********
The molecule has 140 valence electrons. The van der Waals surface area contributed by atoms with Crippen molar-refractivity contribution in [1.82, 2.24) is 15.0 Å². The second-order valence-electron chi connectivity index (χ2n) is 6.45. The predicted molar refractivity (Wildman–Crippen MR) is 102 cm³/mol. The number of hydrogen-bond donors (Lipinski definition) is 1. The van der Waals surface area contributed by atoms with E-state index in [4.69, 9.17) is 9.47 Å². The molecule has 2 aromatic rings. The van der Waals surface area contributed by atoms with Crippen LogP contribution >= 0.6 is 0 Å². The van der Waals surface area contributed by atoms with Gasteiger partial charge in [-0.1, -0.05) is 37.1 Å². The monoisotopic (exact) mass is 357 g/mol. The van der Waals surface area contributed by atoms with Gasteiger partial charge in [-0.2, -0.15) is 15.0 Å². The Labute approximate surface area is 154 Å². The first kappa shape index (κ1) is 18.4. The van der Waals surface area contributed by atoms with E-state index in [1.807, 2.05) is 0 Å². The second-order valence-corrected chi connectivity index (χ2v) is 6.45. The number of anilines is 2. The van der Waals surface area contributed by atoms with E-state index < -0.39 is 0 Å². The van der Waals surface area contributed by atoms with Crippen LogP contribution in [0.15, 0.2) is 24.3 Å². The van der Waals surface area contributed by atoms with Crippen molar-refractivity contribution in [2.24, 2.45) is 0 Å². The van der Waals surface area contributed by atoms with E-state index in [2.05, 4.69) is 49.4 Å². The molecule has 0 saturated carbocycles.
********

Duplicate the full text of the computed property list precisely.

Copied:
The molecule has 140 valence electrons. The van der Waals surface area contributed by atoms with Crippen molar-refractivity contribution in [1.82, 2.24) is 15.0 Å². The second-order valence-electron chi connectivity index (χ2n) is 6.45. The predicted molar refractivity (Wildman–Crippen MR) is 102 cm³/mol. The number of hydrogen-bond donors (Lipinski definition) is 1. The van der Waals surface area contributed by atoms with E-state index in [4.69, 9.17) is 9.47 Å². The molecule has 2 aromatic rings. The van der Waals surface area contributed by atoms with Crippen LogP contribution >= 0.6 is 0 Å². The van der Waals surface area contributed by atoms with Gasteiger partial charge in [-0.1, -0.05) is 37.1 Å². The monoisotopic (exact) mass is 357 g/mol. The van der Waals surface area contributed by atoms with Gasteiger partial charge in [-0.2, -0.15) is 15.0 Å². The Labute approximate surface area is 154 Å². The first kappa shape index (κ1) is 18.4. The van der Waals surface area contributed by atoms with E-state index in [1.807, 2.05) is 0 Å². The second-order valence-corrected chi connectivity index (χ2v) is 6.45. The number of anilines is 2. The van der Waals surface area contributed by atoms with E-state index < -0.39 is 0 Å². The van der Waals surface area contributed by atoms with Crippen LogP contribution in [0.15, 0.2) is 24.3 Å². The van der Waals surface area contributed by atoms with Crippen molar-refractivity contribution in [2.24, 2.45) is 0 Å². The van der Waals surface area contributed by atoms with E-state index in [2.05, 4.69) is 49.4 Å². The molecule has 0 saturated carbocycles.